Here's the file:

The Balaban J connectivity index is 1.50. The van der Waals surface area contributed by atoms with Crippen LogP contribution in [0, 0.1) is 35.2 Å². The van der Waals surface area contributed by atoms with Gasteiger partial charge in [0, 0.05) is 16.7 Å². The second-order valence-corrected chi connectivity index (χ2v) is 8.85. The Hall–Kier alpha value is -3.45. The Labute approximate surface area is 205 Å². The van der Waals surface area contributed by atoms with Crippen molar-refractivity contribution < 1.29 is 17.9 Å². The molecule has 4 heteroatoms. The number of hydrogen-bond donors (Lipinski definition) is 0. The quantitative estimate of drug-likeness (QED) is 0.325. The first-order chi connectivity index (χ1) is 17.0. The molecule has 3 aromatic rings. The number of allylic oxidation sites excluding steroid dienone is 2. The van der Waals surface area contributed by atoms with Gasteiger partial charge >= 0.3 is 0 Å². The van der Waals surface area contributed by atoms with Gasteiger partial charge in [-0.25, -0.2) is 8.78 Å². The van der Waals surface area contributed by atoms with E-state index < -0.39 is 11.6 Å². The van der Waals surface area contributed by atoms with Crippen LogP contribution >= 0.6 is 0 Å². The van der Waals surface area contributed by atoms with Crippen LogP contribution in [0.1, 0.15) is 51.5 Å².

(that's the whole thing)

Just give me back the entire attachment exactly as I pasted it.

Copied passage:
The Balaban J connectivity index is 1.50. The van der Waals surface area contributed by atoms with Crippen LogP contribution in [0, 0.1) is 35.2 Å². The van der Waals surface area contributed by atoms with Gasteiger partial charge in [0, 0.05) is 16.7 Å². The second-order valence-corrected chi connectivity index (χ2v) is 8.85. The Hall–Kier alpha value is -3.45. The Labute approximate surface area is 205 Å². The van der Waals surface area contributed by atoms with Crippen molar-refractivity contribution < 1.29 is 17.9 Å². The molecule has 4 heteroatoms. The number of hydrogen-bond donors (Lipinski definition) is 0. The quantitative estimate of drug-likeness (QED) is 0.325. The first-order chi connectivity index (χ1) is 17.0. The molecule has 3 aromatic rings. The number of allylic oxidation sites excluding steroid dienone is 2. The van der Waals surface area contributed by atoms with Gasteiger partial charge >= 0.3 is 0 Å². The van der Waals surface area contributed by atoms with Gasteiger partial charge in [-0.25, -0.2) is 8.78 Å². The van der Waals surface area contributed by atoms with E-state index < -0.39 is 11.6 Å². The van der Waals surface area contributed by atoms with Crippen LogP contribution >= 0.6 is 0 Å². The van der Waals surface area contributed by atoms with Crippen LogP contribution in [0.1, 0.15) is 51.5 Å².